The $28B American fitness industry is no stranger to a passing trend. Through the decades, consumers have flocked to gyms, classes, and increasingly, to boutique fitness studios like Soul Cycle, Fly Wheel, and Berry’s Bootcamp. But as consumers lives have gotten busier, and free time shortened, a new space has opened for fitness that fits within our crowded lives.
As technology has made other parts of our lives more convenient and on demand, Peloton has sought to do the same for fitness. Peloton offers consumers fitness equipment – bikes and, recently, treadmills – that are digitally connected to broadcast Peloton’s live and on-demand fitness classes directly onto a connected screen, bringing the boutique fitness experience to the home. In addition to the on-machine interface, Peloton developed an app to allow subscribers to access Peloton workouts even when they’re not at home.
For $1,995, consumers can purchase a connected Peloton bike and pay a $39 monthly subscription for access to live and on demand classes filmed in Peloton’s NYC studio. Peloton’s found John Foley (HBS 01’), views Peloton’s model as “fitness as a service” and an alternative to the prices paid for comparable workouts in boutique studios (SoulCycle NYC – $34/class, FLYwheel NYC – $36/class). Peloton’s newest launch, a $3,995 treadmill, showcased at the Consumer Electronics Show this year, takes aim at boot camp style workouts with the same model (Berry’s Bootcamp NYC – $36/class). The high initial cost of the bikes and treadmills may be a barrier to entry for some consumers, but those who do buy in have a very low churn rate (reported at 0.3%), thus the company is able to earn recurring revenue on the subscription services.
Peloton’s strategy to become the at home fitness platform owner allows them to fully control their product ecosystem. They manufacture and sell the hardware, update and maintain the software to deliver the programming, design, produce, and own the content, and sell the subscriptions to customers. By developing their own product ecosystem, they’re able to capture the maximum value from customers (no one to split it with!). In addition, with the development of new products (treadmills), they have a greater ability to attract and capture additional value from customers. By owning the ecosystem, Peloton can also control which partners to allow access. They’ve recently announced a partnership with FitBit to allow consumers to sync data from their Peloton workouts to their FitBit devices – which will likely drive even more stickiness for users.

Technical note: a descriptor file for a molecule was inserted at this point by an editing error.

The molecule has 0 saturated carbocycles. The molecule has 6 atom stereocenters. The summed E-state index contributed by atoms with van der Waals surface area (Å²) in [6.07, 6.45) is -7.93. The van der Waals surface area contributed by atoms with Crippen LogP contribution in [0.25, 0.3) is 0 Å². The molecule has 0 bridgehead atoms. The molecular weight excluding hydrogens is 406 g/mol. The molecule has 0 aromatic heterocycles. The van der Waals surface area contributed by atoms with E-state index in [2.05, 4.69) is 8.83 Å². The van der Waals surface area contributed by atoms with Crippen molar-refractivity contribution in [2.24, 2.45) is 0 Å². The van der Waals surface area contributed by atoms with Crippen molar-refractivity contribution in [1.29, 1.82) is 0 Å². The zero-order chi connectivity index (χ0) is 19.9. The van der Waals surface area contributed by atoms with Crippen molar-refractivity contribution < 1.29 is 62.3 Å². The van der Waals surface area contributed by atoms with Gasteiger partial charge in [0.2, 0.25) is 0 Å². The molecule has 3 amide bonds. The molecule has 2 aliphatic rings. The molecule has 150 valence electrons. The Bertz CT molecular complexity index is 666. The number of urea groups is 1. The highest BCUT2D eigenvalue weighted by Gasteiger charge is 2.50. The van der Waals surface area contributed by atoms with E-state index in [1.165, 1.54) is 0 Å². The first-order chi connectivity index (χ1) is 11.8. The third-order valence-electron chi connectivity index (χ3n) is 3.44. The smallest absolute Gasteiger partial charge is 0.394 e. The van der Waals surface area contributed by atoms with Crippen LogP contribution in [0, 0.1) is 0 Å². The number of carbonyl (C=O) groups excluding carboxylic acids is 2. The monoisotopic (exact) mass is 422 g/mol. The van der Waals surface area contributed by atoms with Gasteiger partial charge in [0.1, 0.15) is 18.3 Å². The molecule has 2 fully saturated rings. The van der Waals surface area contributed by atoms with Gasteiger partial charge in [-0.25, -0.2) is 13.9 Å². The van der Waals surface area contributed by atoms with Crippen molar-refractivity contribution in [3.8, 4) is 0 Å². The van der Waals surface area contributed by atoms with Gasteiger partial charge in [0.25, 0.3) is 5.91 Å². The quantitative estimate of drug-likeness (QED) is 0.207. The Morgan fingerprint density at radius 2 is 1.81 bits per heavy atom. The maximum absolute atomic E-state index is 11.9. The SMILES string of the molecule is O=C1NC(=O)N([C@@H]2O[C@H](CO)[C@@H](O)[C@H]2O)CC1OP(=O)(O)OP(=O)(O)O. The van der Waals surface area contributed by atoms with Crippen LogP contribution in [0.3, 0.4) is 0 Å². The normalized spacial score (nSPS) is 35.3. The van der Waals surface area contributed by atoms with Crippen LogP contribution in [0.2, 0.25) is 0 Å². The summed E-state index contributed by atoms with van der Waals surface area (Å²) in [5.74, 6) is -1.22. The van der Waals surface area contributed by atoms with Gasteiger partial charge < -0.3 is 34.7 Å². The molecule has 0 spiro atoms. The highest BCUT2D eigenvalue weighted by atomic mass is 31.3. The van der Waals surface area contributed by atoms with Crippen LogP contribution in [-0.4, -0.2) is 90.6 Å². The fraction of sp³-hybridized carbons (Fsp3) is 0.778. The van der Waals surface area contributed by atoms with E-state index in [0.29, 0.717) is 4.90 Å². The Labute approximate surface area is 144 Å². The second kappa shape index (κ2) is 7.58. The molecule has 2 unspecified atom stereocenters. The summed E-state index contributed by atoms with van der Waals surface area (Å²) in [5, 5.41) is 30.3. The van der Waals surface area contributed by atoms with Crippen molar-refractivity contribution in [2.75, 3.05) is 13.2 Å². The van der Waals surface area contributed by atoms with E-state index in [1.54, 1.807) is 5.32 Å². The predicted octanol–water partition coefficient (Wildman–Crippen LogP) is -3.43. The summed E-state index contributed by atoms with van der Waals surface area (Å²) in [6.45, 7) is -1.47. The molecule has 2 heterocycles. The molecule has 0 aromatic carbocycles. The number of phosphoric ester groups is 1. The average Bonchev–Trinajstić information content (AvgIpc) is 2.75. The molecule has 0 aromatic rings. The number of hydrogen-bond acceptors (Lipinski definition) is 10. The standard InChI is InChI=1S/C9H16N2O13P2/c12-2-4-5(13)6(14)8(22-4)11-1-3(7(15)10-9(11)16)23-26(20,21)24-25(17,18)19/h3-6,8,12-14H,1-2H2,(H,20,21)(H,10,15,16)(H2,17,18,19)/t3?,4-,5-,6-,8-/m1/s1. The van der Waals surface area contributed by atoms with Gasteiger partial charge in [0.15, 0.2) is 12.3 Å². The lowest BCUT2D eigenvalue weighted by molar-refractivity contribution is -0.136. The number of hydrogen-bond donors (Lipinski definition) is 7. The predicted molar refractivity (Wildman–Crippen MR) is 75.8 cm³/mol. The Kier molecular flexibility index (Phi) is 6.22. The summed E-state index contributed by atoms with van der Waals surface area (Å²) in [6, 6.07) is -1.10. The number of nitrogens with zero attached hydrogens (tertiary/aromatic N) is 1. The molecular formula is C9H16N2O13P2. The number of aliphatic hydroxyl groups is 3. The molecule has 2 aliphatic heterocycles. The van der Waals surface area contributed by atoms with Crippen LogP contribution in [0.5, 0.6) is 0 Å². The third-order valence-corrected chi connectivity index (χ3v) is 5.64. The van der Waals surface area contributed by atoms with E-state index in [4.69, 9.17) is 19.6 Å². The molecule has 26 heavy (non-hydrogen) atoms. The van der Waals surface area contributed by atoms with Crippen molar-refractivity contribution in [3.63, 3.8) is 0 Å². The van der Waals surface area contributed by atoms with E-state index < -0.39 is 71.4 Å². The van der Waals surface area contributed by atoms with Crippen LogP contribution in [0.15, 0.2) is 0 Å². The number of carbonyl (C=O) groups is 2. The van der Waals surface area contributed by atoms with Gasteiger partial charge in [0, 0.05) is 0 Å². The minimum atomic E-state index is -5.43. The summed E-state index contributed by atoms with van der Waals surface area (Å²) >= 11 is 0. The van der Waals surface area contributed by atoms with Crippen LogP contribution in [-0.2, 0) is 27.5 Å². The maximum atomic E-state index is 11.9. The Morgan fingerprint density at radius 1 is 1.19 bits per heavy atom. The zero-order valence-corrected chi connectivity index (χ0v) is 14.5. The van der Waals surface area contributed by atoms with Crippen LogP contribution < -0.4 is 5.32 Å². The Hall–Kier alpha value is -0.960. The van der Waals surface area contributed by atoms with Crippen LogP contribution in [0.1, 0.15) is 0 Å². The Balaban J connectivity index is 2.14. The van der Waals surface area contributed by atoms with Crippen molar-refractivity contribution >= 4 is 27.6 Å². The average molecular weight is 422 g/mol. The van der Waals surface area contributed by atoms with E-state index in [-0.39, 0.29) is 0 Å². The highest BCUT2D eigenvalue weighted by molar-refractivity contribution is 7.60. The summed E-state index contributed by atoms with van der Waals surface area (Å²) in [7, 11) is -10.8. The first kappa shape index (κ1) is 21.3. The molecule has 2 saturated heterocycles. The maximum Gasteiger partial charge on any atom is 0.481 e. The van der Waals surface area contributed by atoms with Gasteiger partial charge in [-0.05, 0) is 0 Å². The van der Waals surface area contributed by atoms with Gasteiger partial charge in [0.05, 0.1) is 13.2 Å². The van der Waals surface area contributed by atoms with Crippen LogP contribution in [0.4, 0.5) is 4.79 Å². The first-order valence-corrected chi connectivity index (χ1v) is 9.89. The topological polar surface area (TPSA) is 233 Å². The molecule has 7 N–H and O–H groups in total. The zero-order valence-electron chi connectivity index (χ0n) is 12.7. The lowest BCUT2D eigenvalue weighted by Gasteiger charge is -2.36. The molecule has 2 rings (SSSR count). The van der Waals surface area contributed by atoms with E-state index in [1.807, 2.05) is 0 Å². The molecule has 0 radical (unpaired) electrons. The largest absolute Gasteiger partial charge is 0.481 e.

Peloton has reportedly has about ~75,000 bike users and service subscribers (as of January 2017) thus far, and is beginning to ramp up international expansion. 2017 sales clocked in at $400M, more than double the 2016 sales of $170M. While it may be way too early to say that Peloton has won the high-end fitness market, it is safe to say that competitors are scared. FLYwheel, a popular national boutique spinning studio, has launched their own me-too product called FLY Anywere. FLYwheel’s bike decouples the bike ($1,699) from the built-in screen ($400 add on), to allow users to utilize a television set, mobile device, or tablet, and offers the same $39/month subscription fee. While the offering is comparable, Peloton’s in-market time advantage means they have a much larger library of on-demand content (>8,000 classes) to offer consumers, and given their investment in the technology platform, they have a greater ability to expand into new offerings like the treadmill and potentially other equipment in the future (ex: rowing machines, weight machines). Investors have also affirmed their confidence in Peloton, which has reached the “unicorn” level of valuation in their latest rounds of funding ($325M for a $1.25B valuation).